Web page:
A pilot programme run by Theirworld supported over 4000 students in Lebanon and led to improved attendance and diet diversity.
School feeding programmes for Syrian refugee children in Lebanon mean children went to school more often and performed better in the classroom, a report by Theirworld reveals today.
Our school snack programme - the only humanitarian feeding project in the country to produce statistical data – showed the introduction of free healthy meals saw attendance rise by 7% and led to a significant improvement in diet diversity.
The three-year pilot - supported by players of the UK People’s Postcode Lottery - has engaged with 4000 Syrian refugee and local Lebanese children in the Bekaa Valley and Mount Lebanon areas since it began in 2016.
Lebanon is home to over one million Syrian refugees. About 625,000 of them are children and 40% are out of school.
The refugee families struggle to survive - 91% of households do not have enough food and 58% live in extreme poverty on less than $3 a day, according to the UN refugee agency UNHCR.
Theirworld President Sarah Brown said: “This project came about as a response to the needs of Syrian refugee families who repeatedly told us that their children lacked food and education.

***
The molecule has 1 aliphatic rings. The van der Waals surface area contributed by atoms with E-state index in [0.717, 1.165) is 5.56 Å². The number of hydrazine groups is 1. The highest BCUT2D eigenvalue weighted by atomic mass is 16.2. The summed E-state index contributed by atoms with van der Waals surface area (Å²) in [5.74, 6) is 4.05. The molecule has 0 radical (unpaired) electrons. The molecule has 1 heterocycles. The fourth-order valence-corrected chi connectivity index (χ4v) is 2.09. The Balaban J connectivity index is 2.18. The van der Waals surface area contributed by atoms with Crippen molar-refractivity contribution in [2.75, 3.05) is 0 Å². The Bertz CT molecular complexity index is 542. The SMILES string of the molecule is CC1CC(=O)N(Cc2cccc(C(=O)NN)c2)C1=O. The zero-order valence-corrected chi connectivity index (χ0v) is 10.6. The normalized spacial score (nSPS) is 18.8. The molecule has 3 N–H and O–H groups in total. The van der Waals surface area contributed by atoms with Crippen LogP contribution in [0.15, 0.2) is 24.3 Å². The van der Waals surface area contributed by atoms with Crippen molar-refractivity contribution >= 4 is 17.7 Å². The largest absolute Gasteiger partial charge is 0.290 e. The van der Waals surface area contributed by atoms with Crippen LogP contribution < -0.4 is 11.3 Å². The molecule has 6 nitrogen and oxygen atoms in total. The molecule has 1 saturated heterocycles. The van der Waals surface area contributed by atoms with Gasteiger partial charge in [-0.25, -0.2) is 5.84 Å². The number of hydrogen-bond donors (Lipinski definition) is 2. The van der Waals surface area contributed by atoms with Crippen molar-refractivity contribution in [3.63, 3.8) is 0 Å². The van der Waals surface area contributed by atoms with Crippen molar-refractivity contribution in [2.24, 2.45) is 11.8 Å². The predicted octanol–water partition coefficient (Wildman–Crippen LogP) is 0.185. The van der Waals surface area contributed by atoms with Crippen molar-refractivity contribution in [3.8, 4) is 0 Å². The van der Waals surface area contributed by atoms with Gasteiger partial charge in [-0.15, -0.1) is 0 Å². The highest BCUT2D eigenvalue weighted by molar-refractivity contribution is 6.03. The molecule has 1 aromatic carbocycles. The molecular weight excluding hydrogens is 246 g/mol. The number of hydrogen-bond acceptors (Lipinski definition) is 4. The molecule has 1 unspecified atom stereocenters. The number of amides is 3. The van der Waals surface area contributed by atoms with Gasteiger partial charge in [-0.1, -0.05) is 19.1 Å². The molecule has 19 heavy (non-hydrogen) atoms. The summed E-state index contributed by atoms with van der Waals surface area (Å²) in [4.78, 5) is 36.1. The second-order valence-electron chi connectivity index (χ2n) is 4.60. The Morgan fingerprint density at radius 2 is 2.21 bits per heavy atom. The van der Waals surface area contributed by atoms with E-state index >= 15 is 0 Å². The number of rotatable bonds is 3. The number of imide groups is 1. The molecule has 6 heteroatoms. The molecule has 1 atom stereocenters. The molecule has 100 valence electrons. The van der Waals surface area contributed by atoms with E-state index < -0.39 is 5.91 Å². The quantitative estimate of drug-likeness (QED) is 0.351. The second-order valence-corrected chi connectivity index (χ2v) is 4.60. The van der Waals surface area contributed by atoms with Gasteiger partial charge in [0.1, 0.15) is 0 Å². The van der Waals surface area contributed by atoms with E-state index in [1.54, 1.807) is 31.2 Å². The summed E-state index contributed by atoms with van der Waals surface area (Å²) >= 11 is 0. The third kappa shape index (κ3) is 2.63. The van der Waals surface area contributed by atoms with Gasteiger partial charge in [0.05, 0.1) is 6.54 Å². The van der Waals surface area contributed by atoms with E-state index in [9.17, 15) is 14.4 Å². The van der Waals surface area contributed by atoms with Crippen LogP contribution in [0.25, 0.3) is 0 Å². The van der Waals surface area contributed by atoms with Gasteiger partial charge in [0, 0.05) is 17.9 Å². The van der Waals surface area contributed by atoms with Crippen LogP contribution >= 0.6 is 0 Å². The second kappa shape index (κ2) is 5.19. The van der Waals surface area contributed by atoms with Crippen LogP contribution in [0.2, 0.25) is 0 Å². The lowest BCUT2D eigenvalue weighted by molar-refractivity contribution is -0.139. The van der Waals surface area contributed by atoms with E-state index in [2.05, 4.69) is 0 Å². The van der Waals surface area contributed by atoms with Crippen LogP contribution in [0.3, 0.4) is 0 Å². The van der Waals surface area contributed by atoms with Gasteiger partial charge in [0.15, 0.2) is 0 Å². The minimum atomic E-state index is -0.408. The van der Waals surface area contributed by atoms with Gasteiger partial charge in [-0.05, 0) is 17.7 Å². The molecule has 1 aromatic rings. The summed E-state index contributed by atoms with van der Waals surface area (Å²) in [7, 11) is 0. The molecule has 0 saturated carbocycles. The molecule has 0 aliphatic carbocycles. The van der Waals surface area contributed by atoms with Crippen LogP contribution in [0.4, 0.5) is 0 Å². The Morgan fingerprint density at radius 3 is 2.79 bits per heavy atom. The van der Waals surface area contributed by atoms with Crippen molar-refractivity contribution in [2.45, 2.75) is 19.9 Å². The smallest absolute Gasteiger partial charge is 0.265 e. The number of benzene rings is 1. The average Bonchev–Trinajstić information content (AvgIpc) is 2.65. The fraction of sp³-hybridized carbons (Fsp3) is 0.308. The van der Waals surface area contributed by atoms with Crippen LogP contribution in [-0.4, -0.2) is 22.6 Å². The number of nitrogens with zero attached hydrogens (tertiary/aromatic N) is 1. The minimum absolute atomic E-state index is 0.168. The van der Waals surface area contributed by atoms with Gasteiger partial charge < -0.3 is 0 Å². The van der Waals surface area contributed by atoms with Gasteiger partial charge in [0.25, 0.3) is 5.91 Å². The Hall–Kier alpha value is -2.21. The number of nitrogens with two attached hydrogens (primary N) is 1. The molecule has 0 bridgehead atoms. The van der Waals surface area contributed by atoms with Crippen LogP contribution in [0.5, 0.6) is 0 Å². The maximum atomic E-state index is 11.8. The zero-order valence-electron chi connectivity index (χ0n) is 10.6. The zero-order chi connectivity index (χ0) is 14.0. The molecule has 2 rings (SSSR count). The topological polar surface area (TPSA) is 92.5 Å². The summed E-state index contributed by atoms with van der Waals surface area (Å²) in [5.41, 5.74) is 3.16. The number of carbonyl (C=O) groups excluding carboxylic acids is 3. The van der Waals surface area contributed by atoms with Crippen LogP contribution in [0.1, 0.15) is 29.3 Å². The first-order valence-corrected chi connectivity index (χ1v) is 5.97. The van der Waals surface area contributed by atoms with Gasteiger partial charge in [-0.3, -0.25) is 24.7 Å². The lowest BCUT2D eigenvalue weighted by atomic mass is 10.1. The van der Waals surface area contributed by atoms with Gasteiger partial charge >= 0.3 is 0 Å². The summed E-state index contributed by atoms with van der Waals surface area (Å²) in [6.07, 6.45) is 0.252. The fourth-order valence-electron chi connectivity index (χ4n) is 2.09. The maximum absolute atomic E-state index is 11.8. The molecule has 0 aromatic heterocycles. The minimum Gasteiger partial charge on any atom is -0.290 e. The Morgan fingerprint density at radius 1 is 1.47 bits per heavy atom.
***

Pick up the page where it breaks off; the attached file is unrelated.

“Together with the support of the Lebanese Ministry for Education, schools and local caterers we provided food in state schools – a first in Lebanon.”
Carine Sobhieh, a teacher from our pilot project at Mtein school in Mount Lebanon, said: “The Syria crisis has had a profound impact on our school - the number of pupils has increased by almost 80%.
“Before the snacks were introduced, I noticed many Syrian children did not eat during the lunch break. They were tired, hungry and unable to learn during class. These snacks are a lifeline for the poorest children.”
Promoting improved education and nutrition outcomes for disadvantaged Lebanese and Syrian Refugee Children in Lebanon
Kimberley Green, Theirworld’s Lebanon Project Manager, said: “Poverty levels amongst Syrian refugees in Lebanon have increased in the seven years since the conflict began.
“Many parents are unable to provide food for packed lunches and their children cannot afford to buy lunch from the private food kiosks which operate in many Lebanese schools.”
She said news of the free snack programme spread quickly in the refugee communities - and many parents enrolled their children into the pilot schools because they knew they would be fed.
The snack programme has ended after three years.
But Sarah Brown said: "We hope the findings on the correlation between learning, diet and food insecurity will encourage donors to find innovative ways to support refugee children’s education and nutrition.”
The research was conducted by Dr Hala Ghattas, lead researcher, with support from research assistant Zeina Jamaluddine.
Dr Ghattas said: “School snack programmes should be continued in Lebanese public schools, particularly in those that host Syrian refugees, as they can improve the diet diversity of children coming from food insecure households”